After lunch, we took a tour through the urban neighbourhood of St. Pauli focussing on the negative impacts of neighbourhood upgrading – gentrification. Residents of inner-city neighbourhoods in Hamburg are much more affected on different levels by speculation and valorisation than in Vienna: Housing construction in Hamburg is preferentially left over to private entities; landed property is contracted to the highest bidding investors that build horrendously priced luxury flats and offices on the most attractive areas. At the same time the Free and Hanseatic City of Hamburg builds few low-priced flats: In comparison to Vienna (6,000 subsidized housing units/year) only 300 subsidized flats are newly constructed in Hamburg. Together with a system that allows rent control for a maximum of 15 years, this leads to a multiplication of rents in the entire city and to existence-threatening processes of replacement on the level of the urban neighbourhoods.
The day ended with the memories of an activist and organizer of “Park Fiction”, an example of a participation project in the public space that resulted from a massive protest movement – an entire neighbourhood was occupied and barricaded – against the construction of a high-rise building on the edge of St. Pauli to the Elbe River.
Building associations and housing projects
The last day was dedicated to building associations and housing projects. Together with a representative of the responsible authority, a project developer and a resident of a housing project, the group discussed the single steps necessary for the realisation of such projects. The legal organizational provisions were discussed starting from introductory information to the question “What is a housing project altogether?” to the availability of landed property and the daily routine of living together in a community. In the afternoon we visited a realised project at Strese-mannstraße 100. By means of a self-governing housing project, it was illustrated how the building association model even offers financially very weak building contractors possibilities to get access to high-quality housing. A resident showed us his private flat and the communal room and talked about the collective planning process that was led by an architect who also participated in the housing project. His reflections ranged from the construction phase – property developer was a young cooperative – to housing and living together which was outlined as a separate project in the project. Thus the visit in Hamburg ended with a very personal approach to the questions of housing and also therefore left a lasting impression.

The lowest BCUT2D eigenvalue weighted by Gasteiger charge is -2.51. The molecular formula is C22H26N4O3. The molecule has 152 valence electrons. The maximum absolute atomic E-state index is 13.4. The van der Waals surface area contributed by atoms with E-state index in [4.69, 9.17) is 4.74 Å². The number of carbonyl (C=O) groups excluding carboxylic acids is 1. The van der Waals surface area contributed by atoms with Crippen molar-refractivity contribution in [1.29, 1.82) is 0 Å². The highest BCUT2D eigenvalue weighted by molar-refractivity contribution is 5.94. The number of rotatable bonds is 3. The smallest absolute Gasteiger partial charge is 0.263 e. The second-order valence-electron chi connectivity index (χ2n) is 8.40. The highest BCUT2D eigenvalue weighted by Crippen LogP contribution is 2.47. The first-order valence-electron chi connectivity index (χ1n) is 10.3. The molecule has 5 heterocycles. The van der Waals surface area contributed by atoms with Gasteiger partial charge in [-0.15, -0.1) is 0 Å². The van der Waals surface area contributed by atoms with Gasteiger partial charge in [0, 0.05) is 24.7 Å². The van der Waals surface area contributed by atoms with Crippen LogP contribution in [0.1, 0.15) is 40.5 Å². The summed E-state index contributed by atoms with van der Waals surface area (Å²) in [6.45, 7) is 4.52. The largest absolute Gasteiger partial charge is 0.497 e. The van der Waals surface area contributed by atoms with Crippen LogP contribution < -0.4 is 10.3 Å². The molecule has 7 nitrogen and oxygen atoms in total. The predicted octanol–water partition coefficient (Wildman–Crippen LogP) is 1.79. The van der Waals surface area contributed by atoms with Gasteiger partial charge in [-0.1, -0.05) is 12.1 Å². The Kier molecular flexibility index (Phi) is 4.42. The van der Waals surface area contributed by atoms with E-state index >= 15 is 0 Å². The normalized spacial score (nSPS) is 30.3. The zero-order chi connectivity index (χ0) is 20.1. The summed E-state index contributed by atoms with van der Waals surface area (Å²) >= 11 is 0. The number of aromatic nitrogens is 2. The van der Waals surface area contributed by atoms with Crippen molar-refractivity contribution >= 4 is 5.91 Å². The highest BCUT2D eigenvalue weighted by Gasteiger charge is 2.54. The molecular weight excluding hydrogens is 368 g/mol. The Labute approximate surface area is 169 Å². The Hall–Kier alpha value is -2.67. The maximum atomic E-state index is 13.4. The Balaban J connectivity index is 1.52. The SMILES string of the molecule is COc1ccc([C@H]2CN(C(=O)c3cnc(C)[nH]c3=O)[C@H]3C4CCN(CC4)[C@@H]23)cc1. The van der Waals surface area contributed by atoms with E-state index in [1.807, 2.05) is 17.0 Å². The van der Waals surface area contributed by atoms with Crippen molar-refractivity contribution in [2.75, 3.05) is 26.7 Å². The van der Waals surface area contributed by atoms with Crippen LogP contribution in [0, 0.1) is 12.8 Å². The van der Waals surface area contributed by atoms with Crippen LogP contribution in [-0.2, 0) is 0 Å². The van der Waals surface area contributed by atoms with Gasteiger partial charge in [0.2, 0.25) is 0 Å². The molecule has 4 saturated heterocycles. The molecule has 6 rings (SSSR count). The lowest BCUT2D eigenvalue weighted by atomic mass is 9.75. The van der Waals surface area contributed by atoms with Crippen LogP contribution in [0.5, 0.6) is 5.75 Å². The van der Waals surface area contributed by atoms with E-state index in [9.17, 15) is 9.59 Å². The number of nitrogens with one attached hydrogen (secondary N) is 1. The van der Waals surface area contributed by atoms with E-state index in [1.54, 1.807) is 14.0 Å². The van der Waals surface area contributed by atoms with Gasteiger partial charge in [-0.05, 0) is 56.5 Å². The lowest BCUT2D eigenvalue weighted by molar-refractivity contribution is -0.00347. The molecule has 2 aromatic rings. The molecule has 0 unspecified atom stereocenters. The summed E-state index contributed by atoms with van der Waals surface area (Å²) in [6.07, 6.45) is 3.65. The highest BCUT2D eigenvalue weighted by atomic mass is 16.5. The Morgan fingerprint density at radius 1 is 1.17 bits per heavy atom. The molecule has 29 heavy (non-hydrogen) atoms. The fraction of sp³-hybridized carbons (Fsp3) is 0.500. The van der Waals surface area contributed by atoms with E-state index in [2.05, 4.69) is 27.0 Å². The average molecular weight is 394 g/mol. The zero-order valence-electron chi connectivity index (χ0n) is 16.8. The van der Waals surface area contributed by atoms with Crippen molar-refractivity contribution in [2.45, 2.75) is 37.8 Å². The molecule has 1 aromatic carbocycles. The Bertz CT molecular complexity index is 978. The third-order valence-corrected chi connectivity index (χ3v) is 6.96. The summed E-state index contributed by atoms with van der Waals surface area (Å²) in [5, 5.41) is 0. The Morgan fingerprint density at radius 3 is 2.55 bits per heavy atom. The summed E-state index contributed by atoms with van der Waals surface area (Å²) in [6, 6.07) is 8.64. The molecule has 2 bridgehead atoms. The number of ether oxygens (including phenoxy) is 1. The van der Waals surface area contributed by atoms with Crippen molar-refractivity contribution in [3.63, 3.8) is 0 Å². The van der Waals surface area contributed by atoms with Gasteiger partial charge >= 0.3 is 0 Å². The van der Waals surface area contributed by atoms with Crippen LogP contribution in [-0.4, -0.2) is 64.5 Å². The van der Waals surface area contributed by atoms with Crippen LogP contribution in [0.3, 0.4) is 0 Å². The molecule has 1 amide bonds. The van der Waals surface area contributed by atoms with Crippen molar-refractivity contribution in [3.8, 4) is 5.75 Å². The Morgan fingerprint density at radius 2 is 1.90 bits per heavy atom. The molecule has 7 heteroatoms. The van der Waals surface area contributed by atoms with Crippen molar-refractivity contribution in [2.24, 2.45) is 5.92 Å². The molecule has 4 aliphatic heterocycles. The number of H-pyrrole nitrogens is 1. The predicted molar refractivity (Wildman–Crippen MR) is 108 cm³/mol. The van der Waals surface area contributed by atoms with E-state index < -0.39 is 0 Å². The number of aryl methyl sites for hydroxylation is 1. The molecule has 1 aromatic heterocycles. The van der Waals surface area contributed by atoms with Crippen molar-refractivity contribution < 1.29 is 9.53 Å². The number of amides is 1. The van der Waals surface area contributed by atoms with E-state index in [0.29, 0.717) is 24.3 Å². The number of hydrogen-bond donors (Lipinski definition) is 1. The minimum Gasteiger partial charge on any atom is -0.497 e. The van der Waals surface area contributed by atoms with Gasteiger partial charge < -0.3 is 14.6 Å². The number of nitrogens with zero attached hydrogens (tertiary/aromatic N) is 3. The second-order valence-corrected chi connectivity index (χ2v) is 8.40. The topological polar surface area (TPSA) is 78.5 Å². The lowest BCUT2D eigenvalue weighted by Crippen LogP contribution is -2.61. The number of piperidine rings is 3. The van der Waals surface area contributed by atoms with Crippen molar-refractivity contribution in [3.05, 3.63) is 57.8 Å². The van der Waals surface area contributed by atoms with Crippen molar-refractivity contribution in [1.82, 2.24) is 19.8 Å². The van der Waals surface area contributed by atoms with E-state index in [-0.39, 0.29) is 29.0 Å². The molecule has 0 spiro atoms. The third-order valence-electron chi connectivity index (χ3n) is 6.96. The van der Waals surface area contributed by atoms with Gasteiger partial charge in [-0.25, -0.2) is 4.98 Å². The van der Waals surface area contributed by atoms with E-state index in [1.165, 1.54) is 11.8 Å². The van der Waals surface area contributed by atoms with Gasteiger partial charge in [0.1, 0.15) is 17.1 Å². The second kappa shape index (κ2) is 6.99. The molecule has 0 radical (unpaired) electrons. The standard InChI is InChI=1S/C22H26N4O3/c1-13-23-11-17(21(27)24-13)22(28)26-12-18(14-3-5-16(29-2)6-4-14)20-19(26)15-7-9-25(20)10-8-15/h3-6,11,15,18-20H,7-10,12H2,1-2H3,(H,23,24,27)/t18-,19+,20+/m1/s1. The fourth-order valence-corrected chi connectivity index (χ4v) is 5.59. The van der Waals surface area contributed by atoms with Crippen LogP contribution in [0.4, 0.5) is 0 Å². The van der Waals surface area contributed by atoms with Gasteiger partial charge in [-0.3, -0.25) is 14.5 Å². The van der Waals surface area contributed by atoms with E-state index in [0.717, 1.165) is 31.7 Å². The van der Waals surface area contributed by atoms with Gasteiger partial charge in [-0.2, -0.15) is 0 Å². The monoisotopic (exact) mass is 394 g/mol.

Additional information was included in this report and the tours, presentations, meetings and discussion were documented on behalf of the GB*12 in order to be able to discuss the gained insight on the Vienna Housing Research Day.
The fact that negotiation processes and also advances in the field of living together are very often demanded and organized by private initiatives was a striking significant cultural difference between the cities of Vienna and Hamburg. These initiatives range from simple petitions and participation in planning processes to revolt-like uprisings if (nearly) everything is at stake for disadvantaged population groups. Hamburg neither has a citywide institutionalized urban renewal or neighbourhood management as existing in Vienna in form of the Local Urban Renewal Offices. In an exaggerated way, one could say that politics and public administration in Vienna provide plenty of low-threshold services for the residents, whereas in Hamburg they assume the role of fire fighters and try to extinguish the fires left behind by the arising social conflicts. In other words, Vienna rather follows the typical Austrian way of cooperation, whereas in Hamburg the different interests do often clash intensively in confrontation.